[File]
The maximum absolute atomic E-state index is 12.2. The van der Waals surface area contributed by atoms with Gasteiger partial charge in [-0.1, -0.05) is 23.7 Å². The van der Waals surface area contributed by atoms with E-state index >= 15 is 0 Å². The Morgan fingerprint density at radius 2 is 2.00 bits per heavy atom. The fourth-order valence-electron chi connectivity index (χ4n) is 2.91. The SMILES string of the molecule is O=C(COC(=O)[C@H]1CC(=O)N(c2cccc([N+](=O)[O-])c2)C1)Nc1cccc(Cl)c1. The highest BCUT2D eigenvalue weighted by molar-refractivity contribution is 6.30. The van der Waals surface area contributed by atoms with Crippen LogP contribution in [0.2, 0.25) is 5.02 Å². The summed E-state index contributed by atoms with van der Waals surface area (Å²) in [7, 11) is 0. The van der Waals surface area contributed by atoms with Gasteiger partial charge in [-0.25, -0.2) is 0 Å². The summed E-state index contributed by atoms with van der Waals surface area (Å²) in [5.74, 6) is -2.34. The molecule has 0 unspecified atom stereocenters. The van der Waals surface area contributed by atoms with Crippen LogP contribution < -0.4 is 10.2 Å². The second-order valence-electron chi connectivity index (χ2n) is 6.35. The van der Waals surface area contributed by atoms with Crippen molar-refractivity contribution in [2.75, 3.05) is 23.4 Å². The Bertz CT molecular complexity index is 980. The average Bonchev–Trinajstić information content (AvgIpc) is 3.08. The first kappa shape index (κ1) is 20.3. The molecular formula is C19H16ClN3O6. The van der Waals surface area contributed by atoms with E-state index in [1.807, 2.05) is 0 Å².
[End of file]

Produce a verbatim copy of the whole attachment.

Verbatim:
The maximum absolute atomic E-state index is 12.2. The van der Waals surface area contributed by atoms with Gasteiger partial charge in [-0.1, -0.05) is 23.7 Å². The van der Waals surface area contributed by atoms with E-state index >= 15 is 0 Å². The Morgan fingerprint density at radius 2 is 2.00 bits per heavy atom. The fourth-order valence-electron chi connectivity index (χ4n) is 2.91. The SMILES string of the molecule is O=C(COC(=O)[C@H]1CC(=O)N(c2cccc([N+](=O)[O-])c2)C1)Nc1cccc(Cl)c1. The highest BCUT2D eigenvalue weighted by molar-refractivity contribution is 6.30. The van der Waals surface area contributed by atoms with Crippen LogP contribution in [0.2, 0.25) is 5.02 Å². The summed E-state index contributed by atoms with van der Waals surface area (Å²) in [7, 11) is 0. The van der Waals surface area contributed by atoms with Gasteiger partial charge in [-0.25, -0.2) is 0 Å². The summed E-state index contributed by atoms with van der Waals surface area (Å²) in [5.74, 6) is -2.34. The molecule has 0 unspecified atom stereocenters. The van der Waals surface area contributed by atoms with Crippen LogP contribution < -0.4 is 10.2 Å². The second-order valence-electron chi connectivity index (χ2n) is 6.35. The van der Waals surface area contributed by atoms with Crippen molar-refractivity contribution in [2.75, 3.05) is 23.4 Å². The Bertz CT molecular complexity index is 980. The average Bonchev–Trinajstić information content (AvgIpc) is 3.08. The first kappa shape index (κ1) is 20.3. The molecular formula is C19H16ClN3O6. The van der Waals surface area contributed by atoms with E-state index in [1.807, 2.05) is 0 Å².